Six months ago, I reviewed some wireless earbuds that are one of the more unique available—the Nuheara IQbuds intelligent truly wireless earbuds. With simple smartphone app adjustments, you can control how much outside noise you want to hear—a safer choice when walking on a city street—or how much of the outside world you want to tune out so you can retreat to your happy place. They’re pretty cool! However, these original IQbuds are a “one-hearing-fits-all” earbud. Their effectiveness is independent of how bad—or good—your hearing is. That’s changed with the new IQbuds with BOOST technology featuring Ear ID—software that will test your hearing and automatically adjust the wireless earbuds specifically to your unique hearing profile. It’s nothing short of amazing.
What is it?
The Nuheara IQbuds are truly wireless earbuds that have no wires—they are two completely separate earphones/buds that let you determine how much or how little of the outside world you hear while wearing.
- Dimensions: .8 in x 1 in x .6 in
- Bluetooth: Bluetooth: 4.2
- Bluetooth Profiles: A2DP, HFP, HSP, AVRCP, aptX, aptX Low latency
- Near Field Magnetic induction(NFMI): 10.579MHz
- Microphone: Digital MEMS (2 per earbud)
- Speaker: High Fidelity Balanced Armature
- Battery: 120mAH (per earbud)
- Discharge Time: 8 hrs audio streaming / 12 hrs hearing processing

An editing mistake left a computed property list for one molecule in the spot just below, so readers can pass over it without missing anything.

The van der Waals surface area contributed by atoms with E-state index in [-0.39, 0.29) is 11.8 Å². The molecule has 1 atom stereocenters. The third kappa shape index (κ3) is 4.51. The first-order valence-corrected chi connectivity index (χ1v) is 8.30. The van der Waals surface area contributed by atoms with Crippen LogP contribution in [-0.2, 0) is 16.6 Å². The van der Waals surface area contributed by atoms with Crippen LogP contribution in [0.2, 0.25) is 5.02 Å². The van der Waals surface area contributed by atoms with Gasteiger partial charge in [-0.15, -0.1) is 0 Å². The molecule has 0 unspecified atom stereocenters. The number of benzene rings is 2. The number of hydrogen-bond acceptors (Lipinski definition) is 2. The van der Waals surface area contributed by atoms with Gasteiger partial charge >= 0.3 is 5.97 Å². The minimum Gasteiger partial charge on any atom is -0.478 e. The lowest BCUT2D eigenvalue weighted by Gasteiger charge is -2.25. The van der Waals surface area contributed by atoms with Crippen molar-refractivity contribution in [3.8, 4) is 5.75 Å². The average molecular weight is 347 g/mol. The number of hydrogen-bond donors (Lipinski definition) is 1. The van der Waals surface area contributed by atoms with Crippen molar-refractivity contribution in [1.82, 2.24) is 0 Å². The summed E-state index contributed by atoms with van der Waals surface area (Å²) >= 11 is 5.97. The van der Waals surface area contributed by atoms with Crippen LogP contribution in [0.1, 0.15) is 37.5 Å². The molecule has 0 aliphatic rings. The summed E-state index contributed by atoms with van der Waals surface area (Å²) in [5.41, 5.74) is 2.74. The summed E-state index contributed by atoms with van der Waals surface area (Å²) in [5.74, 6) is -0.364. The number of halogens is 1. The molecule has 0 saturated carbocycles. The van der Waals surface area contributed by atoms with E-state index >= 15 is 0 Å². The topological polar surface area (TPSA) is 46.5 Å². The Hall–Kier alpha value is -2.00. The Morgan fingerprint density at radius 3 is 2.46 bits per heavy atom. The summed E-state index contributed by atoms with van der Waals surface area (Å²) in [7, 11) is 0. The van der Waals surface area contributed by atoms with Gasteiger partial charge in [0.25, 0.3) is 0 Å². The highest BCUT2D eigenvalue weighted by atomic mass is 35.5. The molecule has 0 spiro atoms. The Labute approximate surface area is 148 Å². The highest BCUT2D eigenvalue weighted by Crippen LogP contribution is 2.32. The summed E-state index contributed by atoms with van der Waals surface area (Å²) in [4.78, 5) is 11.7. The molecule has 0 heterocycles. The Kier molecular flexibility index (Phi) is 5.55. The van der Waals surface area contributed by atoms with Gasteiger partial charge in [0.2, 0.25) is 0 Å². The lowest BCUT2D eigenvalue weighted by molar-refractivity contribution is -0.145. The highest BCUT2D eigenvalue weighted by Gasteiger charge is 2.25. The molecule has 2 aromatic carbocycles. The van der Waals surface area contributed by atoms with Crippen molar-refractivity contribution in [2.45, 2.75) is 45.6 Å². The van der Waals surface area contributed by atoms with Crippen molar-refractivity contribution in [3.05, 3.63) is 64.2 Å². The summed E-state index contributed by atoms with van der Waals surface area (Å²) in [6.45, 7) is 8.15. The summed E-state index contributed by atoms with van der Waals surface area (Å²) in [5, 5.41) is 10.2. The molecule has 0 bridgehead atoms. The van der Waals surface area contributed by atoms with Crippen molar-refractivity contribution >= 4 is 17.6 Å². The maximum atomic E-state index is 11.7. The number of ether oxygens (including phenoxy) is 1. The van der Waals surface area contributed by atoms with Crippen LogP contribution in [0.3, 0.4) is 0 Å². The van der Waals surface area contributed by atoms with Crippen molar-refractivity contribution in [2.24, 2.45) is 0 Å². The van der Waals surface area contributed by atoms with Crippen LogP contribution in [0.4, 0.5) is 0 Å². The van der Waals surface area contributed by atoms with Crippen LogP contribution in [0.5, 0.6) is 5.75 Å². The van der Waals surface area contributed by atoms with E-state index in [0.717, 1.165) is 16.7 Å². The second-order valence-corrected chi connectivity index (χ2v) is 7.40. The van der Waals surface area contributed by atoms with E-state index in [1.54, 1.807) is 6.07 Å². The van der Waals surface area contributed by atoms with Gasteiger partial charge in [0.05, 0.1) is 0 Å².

- Weight: .3 oz (per earbud)
- Ear Tips: 8 pairs silicone reusable, 3 pairs Comply memory foam
- Recommended operating environment: Storage: temp 68-86° F, Charging: temp <113° F Operation: temp <140° F
- Water resistance: “Sweat/rain resistant. Internal circuits coated with NanoProof water protection, which is rated at IPX7.”
- Streaming: Low latency streaming for TV audio
- Dimensions: 3.8 in x 1.8 in x 1.3 in
- Charge Capacity: 5v
- Battery: 1140mAH
- Weight: 2.5 oz
Design and features
It’s interesting comparing both versions of the IQbuds. The all-black (and more expensive) BOOST version looks more business-like than the original’s fancier black w/bright silver design. Yet, behind that stealthy, black exterior, there is some genius stuff going on.
The IQbuds BOOST have everything the original IQbuds have and more. Nuheara claims that their Ear ID system is a “clinically validated audiometric hearing assessment that calibrates the IQbuds to give you a better hearing experience.” I am not an audiologist, but for this review, I am taking Nuheara at their word.
Note that in late 2017, the Senate passed a bill allowing people to purchase hearing aids without a doctor’s prescription. The old law required consumers to buy hearing aids only through certified audiologists, which drove up prices. This new law allows products such as the IQbuds with BOOST to be available to everyone with no prescription required.